Patients with inflammatory bowel disease (IBD) have an increased risk of compromised bone mineral density (BMD) and body composition. There are limited data on the physical exercise (PE) habits of patients with childhood-onset IBD and on the associations between PE and BMD and body composition.
In total, 72 young adults with childhood-onset IBD and 1341 normative young adult controls answered questionnaires regarding PE [hours/week (h/w)] in the last 12 months. BMD and body composition were measured with dual x-ray absorptiometry (DXA) and presented as age- and gender-adjusted Z-scores for BMD, skeletal muscle index (SMI, the weight of lean mass in arms and legs/m), and percentage body fat (Fat %).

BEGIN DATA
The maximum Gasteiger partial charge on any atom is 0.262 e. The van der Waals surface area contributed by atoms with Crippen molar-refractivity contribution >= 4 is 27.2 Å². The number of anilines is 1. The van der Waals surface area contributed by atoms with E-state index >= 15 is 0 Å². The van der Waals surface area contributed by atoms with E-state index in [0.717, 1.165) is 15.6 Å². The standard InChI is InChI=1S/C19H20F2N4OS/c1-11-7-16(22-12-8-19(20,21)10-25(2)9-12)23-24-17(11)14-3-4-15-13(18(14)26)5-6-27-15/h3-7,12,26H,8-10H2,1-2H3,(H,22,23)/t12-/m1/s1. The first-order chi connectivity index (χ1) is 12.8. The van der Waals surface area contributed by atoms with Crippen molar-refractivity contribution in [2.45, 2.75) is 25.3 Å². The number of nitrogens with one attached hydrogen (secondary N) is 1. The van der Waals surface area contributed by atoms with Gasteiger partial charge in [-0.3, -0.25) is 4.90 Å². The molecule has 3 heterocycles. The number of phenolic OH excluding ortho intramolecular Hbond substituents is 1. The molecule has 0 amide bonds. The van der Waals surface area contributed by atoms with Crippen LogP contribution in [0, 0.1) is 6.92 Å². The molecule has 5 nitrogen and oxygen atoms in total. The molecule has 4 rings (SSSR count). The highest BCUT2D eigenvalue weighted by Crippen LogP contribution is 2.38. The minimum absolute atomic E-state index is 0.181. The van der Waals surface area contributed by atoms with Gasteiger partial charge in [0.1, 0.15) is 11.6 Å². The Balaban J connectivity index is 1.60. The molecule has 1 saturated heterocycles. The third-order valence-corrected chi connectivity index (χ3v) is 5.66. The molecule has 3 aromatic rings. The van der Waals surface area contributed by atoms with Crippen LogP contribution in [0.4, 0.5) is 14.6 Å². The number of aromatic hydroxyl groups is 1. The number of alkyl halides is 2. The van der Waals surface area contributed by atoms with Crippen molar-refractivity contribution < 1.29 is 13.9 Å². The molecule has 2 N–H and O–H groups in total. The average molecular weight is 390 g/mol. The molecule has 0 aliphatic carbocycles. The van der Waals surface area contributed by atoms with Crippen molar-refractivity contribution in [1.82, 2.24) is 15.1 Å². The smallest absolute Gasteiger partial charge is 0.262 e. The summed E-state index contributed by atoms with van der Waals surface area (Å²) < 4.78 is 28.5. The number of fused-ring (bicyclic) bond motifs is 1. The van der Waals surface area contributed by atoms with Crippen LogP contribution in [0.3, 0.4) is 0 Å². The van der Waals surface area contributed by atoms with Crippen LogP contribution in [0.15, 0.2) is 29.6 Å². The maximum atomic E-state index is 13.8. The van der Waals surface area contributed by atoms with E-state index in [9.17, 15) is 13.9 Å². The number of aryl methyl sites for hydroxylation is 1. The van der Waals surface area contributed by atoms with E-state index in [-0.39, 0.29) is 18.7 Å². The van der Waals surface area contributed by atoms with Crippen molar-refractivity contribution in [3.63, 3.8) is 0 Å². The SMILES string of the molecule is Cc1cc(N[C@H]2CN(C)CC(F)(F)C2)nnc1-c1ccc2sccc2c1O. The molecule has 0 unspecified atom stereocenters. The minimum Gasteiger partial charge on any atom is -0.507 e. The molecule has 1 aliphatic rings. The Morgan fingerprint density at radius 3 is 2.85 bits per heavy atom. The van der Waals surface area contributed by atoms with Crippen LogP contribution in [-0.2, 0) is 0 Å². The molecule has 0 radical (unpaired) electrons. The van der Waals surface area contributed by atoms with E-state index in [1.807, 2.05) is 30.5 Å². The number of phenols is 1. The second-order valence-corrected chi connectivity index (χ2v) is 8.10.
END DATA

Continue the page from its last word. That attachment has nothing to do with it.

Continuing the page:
A total of 41 (57%) patients with IBD engaged in PE during the previous 12 months, as compared to 913 (68%) of the controls ( = .053). Sedentary patients had significantly lower median BMD, SMI, and Fat % Z-scores than the controls with corresponding PE habits (all  4 h/week) patients had total body BMD, SMI, and Fat % in the same range as the controls with corresponding PE levels ( = .151,  = .992, and  = .189, respectively), albeit with lower BMDs in the spine ( = .007) and femoral neck ( = .015). Using multiple regression analyses, a diagnosis of childhood-onset IBD was independently associated with inferior BMD and body composition, regardless of the amount of PE.
Physical exercise is associated with beneficial bone mineral density and body composition in patients with IBD despite the negative effects of the disease.